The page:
It took rescuers 45 minutes with a helicopter equipped with infrared sensors to locate Felling just across the river from Valley Fair. They found him conscious but fading, with aircraft fuel trickling down the back of his legs. He informed them he was very numb and could not move his legs or arms. As a former lifeguard Felling feels he likely suspected his spinal cord was damaged at that time. It took more rescuers and another 45 minutes to extract Felling from the upside down aircraft and airlift him away.

Soon after recovering his memory, Felling began reinventing his life—with a passion. He was transferred to Sister Kenny Rehabilitation Institute, where during his first few weeks in bed he began designing in his mind what will be the world’s first wheelchair accessible airplane capable of being piloted by anyone who can drive a motor vehicle with hand controls. He resolved that if he would be paralyzed and confined to a wheelchair, he would simply have to design an appropriate airplane if he were to ever fly again. The ongoing project has become known as the “Sky Chairiot,” with others becoming involved such as Steve Craigle, a retired Boeing aerospace engineer.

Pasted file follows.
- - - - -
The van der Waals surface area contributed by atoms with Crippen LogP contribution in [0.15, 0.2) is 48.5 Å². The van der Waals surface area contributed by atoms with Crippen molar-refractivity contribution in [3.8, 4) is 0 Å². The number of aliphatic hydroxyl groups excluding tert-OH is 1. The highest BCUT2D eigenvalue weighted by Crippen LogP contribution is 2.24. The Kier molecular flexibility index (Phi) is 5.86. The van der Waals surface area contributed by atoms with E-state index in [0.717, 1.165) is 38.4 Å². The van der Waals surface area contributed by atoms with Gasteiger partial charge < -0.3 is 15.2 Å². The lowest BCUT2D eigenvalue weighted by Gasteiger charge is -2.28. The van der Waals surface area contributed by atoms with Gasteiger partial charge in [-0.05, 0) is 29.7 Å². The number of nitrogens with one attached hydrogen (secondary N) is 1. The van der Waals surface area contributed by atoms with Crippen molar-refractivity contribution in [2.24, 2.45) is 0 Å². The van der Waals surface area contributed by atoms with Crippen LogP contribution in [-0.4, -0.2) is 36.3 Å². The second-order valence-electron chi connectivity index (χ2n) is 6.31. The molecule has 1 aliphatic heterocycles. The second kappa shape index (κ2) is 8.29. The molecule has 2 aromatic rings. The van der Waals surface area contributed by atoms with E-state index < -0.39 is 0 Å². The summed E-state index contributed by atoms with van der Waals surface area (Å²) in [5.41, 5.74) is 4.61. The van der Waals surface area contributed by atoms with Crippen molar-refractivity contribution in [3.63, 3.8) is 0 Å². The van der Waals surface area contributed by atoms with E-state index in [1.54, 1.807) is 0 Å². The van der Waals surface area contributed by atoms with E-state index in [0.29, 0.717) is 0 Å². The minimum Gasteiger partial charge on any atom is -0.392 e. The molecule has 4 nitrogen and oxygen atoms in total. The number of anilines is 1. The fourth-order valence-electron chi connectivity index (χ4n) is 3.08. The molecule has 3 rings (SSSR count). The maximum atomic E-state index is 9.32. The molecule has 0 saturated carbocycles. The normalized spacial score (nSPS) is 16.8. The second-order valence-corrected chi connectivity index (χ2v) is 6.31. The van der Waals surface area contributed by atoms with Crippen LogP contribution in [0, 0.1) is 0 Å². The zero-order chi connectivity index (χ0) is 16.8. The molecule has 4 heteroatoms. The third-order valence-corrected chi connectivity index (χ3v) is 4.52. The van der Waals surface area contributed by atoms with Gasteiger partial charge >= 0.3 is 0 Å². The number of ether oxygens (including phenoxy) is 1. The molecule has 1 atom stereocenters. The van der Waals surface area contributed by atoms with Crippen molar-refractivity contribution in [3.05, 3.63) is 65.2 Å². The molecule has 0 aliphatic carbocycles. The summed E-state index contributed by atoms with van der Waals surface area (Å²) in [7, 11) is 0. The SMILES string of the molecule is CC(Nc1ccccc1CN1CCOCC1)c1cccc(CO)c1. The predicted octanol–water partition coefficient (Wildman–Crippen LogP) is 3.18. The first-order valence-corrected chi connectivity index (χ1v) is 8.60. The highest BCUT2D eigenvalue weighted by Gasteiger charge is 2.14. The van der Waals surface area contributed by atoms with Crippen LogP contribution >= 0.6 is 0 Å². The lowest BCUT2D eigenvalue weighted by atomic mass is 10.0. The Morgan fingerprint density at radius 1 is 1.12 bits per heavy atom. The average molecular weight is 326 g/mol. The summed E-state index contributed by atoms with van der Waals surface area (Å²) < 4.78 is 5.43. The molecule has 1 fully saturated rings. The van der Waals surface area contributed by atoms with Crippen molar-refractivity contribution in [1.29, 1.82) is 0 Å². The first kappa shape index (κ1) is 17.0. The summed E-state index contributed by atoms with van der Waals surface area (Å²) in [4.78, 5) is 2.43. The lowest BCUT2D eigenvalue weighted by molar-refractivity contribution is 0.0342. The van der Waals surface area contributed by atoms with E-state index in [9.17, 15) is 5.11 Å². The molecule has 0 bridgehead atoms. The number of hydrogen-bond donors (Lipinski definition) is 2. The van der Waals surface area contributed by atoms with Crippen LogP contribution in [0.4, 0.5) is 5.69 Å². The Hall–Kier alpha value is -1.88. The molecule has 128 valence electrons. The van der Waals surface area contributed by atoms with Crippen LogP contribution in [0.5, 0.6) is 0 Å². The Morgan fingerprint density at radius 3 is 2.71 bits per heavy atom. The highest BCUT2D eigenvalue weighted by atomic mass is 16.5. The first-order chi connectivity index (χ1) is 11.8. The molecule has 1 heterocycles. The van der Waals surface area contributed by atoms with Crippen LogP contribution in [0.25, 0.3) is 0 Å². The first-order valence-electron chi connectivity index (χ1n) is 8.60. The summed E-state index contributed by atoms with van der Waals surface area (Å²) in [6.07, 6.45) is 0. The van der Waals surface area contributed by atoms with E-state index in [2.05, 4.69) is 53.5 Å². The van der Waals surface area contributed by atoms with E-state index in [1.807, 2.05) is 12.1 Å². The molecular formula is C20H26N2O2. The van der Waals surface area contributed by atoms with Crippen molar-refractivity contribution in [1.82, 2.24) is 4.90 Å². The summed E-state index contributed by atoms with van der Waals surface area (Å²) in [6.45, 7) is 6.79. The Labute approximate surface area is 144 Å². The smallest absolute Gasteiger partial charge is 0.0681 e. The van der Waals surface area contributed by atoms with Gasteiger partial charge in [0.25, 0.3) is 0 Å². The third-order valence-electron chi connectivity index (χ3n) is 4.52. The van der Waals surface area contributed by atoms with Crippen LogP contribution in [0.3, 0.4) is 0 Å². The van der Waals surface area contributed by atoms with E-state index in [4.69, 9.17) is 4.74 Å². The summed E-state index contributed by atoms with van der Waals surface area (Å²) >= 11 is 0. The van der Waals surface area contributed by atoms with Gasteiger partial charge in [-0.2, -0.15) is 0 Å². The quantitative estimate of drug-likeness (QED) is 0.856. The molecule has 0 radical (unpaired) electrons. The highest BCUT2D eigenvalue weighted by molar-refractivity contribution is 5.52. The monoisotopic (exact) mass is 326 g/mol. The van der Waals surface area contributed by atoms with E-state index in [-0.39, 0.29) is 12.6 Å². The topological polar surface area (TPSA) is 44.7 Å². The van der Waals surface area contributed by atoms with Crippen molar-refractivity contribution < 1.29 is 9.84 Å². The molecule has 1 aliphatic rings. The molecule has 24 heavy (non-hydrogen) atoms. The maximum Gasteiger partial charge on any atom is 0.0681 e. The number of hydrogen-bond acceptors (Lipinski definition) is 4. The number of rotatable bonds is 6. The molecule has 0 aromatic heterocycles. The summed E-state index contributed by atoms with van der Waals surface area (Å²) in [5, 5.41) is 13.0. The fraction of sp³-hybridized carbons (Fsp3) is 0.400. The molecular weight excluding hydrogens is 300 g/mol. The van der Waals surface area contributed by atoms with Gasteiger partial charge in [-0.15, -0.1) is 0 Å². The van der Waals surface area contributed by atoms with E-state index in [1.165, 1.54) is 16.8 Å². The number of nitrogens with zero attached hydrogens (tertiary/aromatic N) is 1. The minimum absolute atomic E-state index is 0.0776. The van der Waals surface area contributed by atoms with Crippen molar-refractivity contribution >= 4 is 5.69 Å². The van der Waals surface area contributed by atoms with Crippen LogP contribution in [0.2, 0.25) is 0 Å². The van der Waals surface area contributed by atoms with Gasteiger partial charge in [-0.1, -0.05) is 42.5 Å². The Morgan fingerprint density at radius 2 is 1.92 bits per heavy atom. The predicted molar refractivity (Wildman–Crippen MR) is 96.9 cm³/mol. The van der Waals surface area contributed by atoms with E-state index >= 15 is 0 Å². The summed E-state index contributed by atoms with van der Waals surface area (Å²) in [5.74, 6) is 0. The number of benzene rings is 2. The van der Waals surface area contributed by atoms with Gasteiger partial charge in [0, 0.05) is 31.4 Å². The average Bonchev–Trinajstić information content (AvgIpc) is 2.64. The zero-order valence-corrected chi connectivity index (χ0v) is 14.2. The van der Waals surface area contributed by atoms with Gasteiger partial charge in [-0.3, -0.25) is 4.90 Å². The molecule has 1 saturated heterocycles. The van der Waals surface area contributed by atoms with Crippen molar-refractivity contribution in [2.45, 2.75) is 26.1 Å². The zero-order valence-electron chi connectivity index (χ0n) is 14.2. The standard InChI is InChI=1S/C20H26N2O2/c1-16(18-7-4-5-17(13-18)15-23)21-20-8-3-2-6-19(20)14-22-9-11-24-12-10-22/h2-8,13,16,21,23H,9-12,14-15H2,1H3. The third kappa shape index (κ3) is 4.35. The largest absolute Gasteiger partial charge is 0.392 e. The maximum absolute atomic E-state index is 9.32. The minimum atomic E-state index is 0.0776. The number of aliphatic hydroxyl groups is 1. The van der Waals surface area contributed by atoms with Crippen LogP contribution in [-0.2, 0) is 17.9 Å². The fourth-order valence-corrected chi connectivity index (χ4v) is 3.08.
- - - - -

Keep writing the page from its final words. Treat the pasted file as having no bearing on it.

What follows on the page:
During the past three years Felling’s life has been going full speed ahead. He has used his engineering background and previous experience teaching quality verification at high-tech companies to investigate and test more than 20 wheelchairs. He has completed his Master’s Degree in Business Administration. Along the way, he has invented and developed five innovative solutions to accessibility problems. These he recently introduced through his newly formed company, Broadened Horizons, under the brand “Gimp Gear.” These products are designed specifically for mobility impaired individuals, focusing on wheelchair users with upper extremity limitations in their hands and arms such as quadriplegia, cerebral palsy, muscular dystrophy, multiple sclerosis, and ALS.

Felling’s creative energy reaches beyond his company. He struggled against “the system” for two years to obtain a Levo Combi standing wheelchair. He now hopes the Swiss company will allow him to represent them locally so others can obtain this quality chair with less difficulty. He drives a Pontiac Montana minivan with EMC “drive-by wire” hand controls and lives in a wheelchair accessible home. Last year he acted as his own architect and contractor to fix some basement water problems he inherited with the home and added a backyard patio. During the same time he had surgery on his left arm to implant a 12 electrode neuro-prosthesis into his paralyzed muscles to provide a sort of artificial grasp he describes as “my hand, my muscles, computer-controlled.” He is one of 6 people to have this particular device implanted as part of his ongoing involvement in a research study at The FES Center in Cleveland, Ohio.

More information on Felling’s ongoing projects, the detailed story of his crash complete with photos and video news coverage, as well as many disability and advocacy resources can be found on his personal Web site at: www. MarkFelling.com. More information on the Sky Chairiot project can be found at www.BroadenedHorizons.org. His company’s Web site is www.GimpGear.US.